Iraqi leader tours liberated Ramadi city
Security sources said Prime Minister al-Abadi, who arrived by helicopter with a top military officer at the Anbar University complex in the city’s southern outskirts, would met commanders from Iraq’s army and counter-terrorism forces, which had spearheaded the offensive.
The army’s apparent capture of Ramadi, capital of Anbar province in the Euphrates River valley west of Baghdad, marked a milestone for the forces which crumbled when the hardline Sunni Muslim militants seized a third of Iraq in June 2014.
In battles since then, Iraq’s armed forces had operated mainly in a supporting role beside Iranian-backed Shi’ite militias.
Baghdad had said for months it would prove its forces’ rebuilt capability by rolling back militant advances in Anbar, a mainly Sunni province stretching from Baghdad’s outskirts to the Syrian border.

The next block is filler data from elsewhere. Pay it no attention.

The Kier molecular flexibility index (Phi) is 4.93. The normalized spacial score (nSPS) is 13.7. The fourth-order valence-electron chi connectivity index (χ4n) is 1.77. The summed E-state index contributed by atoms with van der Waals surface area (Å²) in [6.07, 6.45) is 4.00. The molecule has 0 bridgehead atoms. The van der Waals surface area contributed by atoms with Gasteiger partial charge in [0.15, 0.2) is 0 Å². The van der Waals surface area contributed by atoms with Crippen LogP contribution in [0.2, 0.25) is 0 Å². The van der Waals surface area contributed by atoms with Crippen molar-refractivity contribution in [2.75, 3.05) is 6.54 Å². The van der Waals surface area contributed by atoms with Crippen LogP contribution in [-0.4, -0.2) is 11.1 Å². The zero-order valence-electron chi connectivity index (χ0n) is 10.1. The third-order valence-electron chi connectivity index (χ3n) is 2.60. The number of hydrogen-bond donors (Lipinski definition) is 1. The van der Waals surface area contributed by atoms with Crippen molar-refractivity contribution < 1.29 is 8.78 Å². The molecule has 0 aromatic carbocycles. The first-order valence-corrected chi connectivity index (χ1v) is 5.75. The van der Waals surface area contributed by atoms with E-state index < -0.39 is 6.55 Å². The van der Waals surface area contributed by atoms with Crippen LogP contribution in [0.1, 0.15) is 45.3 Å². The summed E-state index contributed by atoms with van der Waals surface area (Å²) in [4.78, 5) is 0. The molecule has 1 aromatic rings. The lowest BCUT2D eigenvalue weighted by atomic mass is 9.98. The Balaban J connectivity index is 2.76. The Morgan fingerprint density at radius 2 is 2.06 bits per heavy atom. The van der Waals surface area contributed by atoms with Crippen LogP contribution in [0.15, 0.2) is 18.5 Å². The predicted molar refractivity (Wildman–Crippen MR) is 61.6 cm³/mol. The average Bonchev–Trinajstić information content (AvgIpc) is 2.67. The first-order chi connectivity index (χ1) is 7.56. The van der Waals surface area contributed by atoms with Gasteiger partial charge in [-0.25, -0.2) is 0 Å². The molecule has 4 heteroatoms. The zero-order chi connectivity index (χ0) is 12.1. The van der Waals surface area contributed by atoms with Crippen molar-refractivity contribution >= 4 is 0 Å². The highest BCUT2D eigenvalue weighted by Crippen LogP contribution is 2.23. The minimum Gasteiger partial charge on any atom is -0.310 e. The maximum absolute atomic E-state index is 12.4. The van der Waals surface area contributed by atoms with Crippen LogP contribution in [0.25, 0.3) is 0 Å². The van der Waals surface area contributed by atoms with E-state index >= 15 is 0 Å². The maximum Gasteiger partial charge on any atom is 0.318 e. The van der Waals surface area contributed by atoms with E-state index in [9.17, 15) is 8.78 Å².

Iraqi forces, backed by U.S.-led coalition airstrikes, had been slowed down in the Ramadi operation by explosives planted in streets and booby-trapped buildings. Security officials said they still needed to clear pockets of insurgents held up in the city and its outskirts.
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